Transcriptome assembly plays a critical role in studying biological properties and
examining the expression levels of genomes in specific cells. It is also the basis of many
downstream analyses. With the increase of speed and the decrease in cost, massive sequencing
data continues to accumulate. A large number of assembly strategies based on different
computational methods and experiments have been developed. How to efficiently perform
transcriptome assembly with high sensitivity and accuracy becomes a key issue. In this work, the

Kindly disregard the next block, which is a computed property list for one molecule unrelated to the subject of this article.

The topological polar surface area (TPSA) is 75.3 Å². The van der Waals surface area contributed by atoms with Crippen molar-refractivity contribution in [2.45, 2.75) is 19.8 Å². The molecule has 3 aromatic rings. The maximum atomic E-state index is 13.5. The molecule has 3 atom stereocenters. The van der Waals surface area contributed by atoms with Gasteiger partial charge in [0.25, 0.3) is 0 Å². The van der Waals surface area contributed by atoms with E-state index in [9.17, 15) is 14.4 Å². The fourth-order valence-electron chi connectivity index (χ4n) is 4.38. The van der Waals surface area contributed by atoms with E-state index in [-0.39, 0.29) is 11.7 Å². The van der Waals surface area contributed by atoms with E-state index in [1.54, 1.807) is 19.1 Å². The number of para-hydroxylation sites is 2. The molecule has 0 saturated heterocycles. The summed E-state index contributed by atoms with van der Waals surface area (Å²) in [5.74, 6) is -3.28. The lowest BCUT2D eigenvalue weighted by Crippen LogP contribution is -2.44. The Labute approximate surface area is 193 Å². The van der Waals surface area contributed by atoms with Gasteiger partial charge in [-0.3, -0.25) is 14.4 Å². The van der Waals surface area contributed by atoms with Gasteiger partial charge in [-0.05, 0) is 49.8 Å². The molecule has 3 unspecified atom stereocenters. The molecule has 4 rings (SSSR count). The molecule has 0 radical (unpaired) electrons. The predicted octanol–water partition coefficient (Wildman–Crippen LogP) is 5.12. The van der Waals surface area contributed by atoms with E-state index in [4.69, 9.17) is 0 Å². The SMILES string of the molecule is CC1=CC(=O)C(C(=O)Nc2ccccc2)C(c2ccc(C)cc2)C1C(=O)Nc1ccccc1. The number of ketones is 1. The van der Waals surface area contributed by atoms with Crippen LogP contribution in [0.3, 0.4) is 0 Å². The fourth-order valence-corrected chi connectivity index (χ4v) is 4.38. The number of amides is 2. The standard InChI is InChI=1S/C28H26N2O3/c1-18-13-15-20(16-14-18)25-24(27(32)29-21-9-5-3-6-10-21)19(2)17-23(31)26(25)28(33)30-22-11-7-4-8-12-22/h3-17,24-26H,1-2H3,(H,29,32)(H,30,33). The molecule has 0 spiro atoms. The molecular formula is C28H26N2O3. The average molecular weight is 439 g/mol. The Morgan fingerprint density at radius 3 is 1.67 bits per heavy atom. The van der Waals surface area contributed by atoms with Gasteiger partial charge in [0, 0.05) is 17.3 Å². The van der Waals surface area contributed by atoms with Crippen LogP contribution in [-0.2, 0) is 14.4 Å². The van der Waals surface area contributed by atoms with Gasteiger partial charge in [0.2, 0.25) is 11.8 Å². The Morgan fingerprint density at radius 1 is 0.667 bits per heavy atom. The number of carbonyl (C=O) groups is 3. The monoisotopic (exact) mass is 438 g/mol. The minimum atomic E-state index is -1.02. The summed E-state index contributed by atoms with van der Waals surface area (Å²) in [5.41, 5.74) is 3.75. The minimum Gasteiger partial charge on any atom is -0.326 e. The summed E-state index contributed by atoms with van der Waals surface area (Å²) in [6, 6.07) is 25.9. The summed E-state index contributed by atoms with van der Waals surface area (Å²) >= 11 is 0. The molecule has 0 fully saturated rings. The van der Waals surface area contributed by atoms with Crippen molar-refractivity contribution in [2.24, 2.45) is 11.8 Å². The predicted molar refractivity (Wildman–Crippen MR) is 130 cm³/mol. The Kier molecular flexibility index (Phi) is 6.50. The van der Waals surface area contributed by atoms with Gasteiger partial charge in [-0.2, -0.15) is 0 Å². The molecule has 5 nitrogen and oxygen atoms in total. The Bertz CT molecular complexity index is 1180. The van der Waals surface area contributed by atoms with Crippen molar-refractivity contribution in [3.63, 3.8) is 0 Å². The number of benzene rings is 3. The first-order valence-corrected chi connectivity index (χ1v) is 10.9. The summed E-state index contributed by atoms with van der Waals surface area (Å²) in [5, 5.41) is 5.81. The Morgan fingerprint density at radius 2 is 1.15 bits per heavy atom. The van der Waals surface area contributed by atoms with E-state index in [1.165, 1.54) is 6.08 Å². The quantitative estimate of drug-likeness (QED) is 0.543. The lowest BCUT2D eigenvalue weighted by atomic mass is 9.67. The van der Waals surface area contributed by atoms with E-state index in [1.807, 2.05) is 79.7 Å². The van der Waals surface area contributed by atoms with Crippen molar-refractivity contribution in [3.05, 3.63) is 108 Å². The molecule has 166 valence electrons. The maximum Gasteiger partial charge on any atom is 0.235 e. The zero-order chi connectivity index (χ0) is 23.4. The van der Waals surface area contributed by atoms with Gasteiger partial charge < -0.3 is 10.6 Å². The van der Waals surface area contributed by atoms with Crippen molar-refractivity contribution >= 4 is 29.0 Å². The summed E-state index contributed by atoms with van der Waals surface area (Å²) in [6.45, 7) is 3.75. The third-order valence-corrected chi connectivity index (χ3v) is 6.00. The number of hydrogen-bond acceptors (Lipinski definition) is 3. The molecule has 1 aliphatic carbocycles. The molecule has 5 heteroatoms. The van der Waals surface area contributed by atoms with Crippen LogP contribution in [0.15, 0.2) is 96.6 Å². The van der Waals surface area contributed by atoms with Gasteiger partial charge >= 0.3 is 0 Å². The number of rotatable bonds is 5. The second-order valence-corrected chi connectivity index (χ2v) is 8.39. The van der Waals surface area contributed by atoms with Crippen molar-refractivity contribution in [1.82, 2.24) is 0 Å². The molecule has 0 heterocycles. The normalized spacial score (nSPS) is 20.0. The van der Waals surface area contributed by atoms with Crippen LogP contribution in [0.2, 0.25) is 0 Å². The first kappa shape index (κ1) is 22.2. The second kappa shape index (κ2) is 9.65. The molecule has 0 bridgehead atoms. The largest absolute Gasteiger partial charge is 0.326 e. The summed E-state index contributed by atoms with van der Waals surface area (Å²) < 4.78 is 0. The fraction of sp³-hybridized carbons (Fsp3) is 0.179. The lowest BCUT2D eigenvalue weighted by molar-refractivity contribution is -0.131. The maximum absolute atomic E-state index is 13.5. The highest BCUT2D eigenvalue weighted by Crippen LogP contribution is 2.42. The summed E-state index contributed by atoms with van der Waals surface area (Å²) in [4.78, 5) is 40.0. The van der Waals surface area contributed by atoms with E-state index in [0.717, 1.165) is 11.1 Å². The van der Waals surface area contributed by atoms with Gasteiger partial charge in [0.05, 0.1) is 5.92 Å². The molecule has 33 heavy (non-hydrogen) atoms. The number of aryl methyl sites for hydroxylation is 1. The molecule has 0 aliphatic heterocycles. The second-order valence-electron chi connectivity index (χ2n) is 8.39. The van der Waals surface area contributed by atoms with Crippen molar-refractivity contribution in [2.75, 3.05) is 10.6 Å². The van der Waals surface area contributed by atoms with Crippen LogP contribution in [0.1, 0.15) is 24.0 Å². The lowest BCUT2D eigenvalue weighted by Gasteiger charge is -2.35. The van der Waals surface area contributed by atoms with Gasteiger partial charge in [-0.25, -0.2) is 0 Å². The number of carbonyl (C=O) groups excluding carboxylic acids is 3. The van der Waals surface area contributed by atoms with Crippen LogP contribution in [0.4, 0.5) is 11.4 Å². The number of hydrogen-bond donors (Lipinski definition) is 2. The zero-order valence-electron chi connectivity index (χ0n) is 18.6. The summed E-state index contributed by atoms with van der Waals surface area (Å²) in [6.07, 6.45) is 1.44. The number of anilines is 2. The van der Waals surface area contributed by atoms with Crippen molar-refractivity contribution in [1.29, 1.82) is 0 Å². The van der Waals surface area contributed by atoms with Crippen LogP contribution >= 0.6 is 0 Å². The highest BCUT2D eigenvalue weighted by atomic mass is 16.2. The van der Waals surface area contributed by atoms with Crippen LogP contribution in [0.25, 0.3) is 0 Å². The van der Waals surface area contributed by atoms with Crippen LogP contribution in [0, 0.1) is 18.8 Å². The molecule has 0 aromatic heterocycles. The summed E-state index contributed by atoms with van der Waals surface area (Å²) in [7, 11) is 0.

issues with transcriptome assembly are explored based on different sequencing technologies.
Specifically, transcriptome assemblies with next-generation sequencing reads are divided into
reference-based assemblies and de novo assemblies. The examples of different species are used to
illustrate that long reads produced by the third-generation sequencing technologies can cover fulllength
transcripts without assemblies. In addition, different transcriptome assemblies using the
Hybrid-seq methods and other tools are also summarized. Finally, we discuss the future directions
of transcriptome assemblies.